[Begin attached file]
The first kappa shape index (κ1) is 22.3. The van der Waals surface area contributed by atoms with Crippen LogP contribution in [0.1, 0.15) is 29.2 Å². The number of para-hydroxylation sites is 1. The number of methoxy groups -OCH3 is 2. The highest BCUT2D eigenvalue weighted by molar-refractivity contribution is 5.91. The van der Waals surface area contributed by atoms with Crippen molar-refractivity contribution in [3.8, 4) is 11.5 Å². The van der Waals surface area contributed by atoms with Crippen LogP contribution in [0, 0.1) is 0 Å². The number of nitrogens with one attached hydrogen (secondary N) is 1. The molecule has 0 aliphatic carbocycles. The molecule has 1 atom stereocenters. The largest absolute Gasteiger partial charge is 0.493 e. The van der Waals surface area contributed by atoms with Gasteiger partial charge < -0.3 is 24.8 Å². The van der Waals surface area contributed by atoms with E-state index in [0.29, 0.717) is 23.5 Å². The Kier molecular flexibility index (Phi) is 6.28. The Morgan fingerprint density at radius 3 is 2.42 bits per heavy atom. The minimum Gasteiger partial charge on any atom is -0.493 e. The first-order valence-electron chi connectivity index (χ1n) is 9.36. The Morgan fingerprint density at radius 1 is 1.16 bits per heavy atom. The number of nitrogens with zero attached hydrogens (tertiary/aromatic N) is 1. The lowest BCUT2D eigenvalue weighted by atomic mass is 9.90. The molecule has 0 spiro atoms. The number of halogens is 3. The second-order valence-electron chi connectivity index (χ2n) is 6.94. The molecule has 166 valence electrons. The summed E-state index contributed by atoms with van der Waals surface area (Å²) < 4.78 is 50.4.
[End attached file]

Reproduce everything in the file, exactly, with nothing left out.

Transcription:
The first kappa shape index (κ1) is 22.3. The van der Waals surface area contributed by atoms with Crippen LogP contribution in [0.1, 0.15) is 29.2 Å². The number of para-hydroxylation sites is 1. The number of methoxy groups -OCH3 is 2. The highest BCUT2D eigenvalue weighted by molar-refractivity contribution is 5.91. The van der Waals surface area contributed by atoms with Crippen molar-refractivity contribution in [3.8, 4) is 11.5 Å². The van der Waals surface area contributed by atoms with Crippen LogP contribution in [0, 0.1) is 0 Å². The number of nitrogens with one attached hydrogen (secondary N) is 1. The molecule has 0 aliphatic carbocycles. The molecule has 1 atom stereocenters. The largest absolute Gasteiger partial charge is 0.493 e. The van der Waals surface area contributed by atoms with Gasteiger partial charge < -0.3 is 24.8 Å². The van der Waals surface area contributed by atoms with E-state index in [0.29, 0.717) is 23.5 Å². The Kier molecular flexibility index (Phi) is 6.28. The Morgan fingerprint density at radius 3 is 2.42 bits per heavy atom. The minimum Gasteiger partial charge on any atom is -0.493 e. The first-order valence-electron chi connectivity index (χ1n) is 9.36. The Morgan fingerprint density at radius 1 is 1.16 bits per heavy atom. The number of nitrogens with zero attached hydrogens (tertiary/aromatic N) is 1. The lowest BCUT2D eigenvalue weighted by atomic mass is 9.90. The molecule has 0 spiro atoms. The number of halogens is 3. The second-order valence-electron chi connectivity index (χ2n) is 6.94. The molecule has 166 valence electrons. The summed E-state index contributed by atoms with van der Waals surface area (Å²) < 4.78 is 50.4.